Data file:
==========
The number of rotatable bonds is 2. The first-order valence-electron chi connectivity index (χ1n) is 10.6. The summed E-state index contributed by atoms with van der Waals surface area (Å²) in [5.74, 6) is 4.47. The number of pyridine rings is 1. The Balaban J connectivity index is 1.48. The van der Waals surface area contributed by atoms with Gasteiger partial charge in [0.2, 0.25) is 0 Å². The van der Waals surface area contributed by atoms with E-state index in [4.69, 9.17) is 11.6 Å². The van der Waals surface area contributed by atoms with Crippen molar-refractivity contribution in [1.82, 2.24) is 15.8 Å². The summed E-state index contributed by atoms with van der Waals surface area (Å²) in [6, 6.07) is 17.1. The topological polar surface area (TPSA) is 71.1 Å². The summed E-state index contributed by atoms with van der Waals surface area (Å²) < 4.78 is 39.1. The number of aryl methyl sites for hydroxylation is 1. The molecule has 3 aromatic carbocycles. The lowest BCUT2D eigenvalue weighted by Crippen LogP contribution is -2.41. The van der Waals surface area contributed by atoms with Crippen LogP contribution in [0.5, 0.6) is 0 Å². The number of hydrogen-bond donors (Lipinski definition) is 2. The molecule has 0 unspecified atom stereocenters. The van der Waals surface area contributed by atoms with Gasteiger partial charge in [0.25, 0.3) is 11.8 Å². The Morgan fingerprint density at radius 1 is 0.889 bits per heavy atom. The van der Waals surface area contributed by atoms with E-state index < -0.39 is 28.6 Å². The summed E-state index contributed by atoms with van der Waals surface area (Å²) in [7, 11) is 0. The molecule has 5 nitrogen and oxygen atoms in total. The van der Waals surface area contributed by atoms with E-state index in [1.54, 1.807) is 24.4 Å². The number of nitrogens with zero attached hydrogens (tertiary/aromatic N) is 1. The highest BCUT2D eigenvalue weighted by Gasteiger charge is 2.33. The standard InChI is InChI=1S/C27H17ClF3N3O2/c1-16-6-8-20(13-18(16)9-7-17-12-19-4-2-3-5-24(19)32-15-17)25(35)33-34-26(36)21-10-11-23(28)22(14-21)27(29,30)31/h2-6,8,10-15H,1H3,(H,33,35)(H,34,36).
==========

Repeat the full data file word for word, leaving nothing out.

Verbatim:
The number of rotatable bonds is 2. The first-order valence-electron chi connectivity index (χ1n) is 10.6. The summed E-state index contributed by atoms with van der Waals surface area (Å²) in [5.74, 6) is 4.47. The number of pyridine rings is 1. The Balaban J connectivity index is 1.48. The van der Waals surface area contributed by atoms with Gasteiger partial charge in [0.2, 0.25) is 0 Å². The van der Waals surface area contributed by atoms with E-state index in [4.69, 9.17) is 11.6 Å². The van der Waals surface area contributed by atoms with Crippen molar-refractivity contribution in [1.82, 2.24) is 15.8 Å². The summed E-state index contributed by atoms with van der Waals surface area (Å²) in [6, 6.07) is 17.1. The topological polar surface area (TPSA) is 71.1 Å². The summed E-state index contributed by atoms with van der Waals surface area (Å²) < 4.78 is 39.1. The number of aryl methyl sites for hydroxylation is 1. The molecule has 3 aromatic carbocycles. The lowest BCUT2D eigenvalue weighted by Crippen LogP contribution is -2.41. The van der Waals surface area contributed by atoms with Crippen LogP contribution in [0.5, 0.6) is 0 Å². The number of hydrogen-bond donors (Lipinski definition) is 2. The molecule has 0 unspecified atom stereocenters. The van der Waals surface area contributed by atoms with Gasteiger partial charge in [0.25, 0.3) is 11.8 Å². The Morgan fingerprint density at radius 1 is 0.889 bits per heavy atom. The van der Waals surface area contributed by atoms with E-state index < -0.39 is 28.6 Å². The summed E-state index contributed by atoms with van der Waals surface area (Å²) in [7, 11) is 0. The molecule has 5 nitrogen and oxygen atoms in total. The van der Waals surface area contributed by atoms with E-state index in [1.54, 1.807) is 24.4 Å². The number of nitrogens with zero attached hydrogens (tertiary/aromatic N) is 1. The highest BCUT2D eigenvalue weighted by Gasteiger charge is 2.33. The standard InChI is InChI=1S/C27H17ClF3N3O2/c1-16-6-8-20(13-18(16)9-7-17-12-19-4-2-3-5-24(19)32-15-17)25(35)33-34-26(36)21-10-11-23(28)22(14-21)27(29,30)31/h2-6,8,10-15H,1H3,(H,33,35)(H,34,36).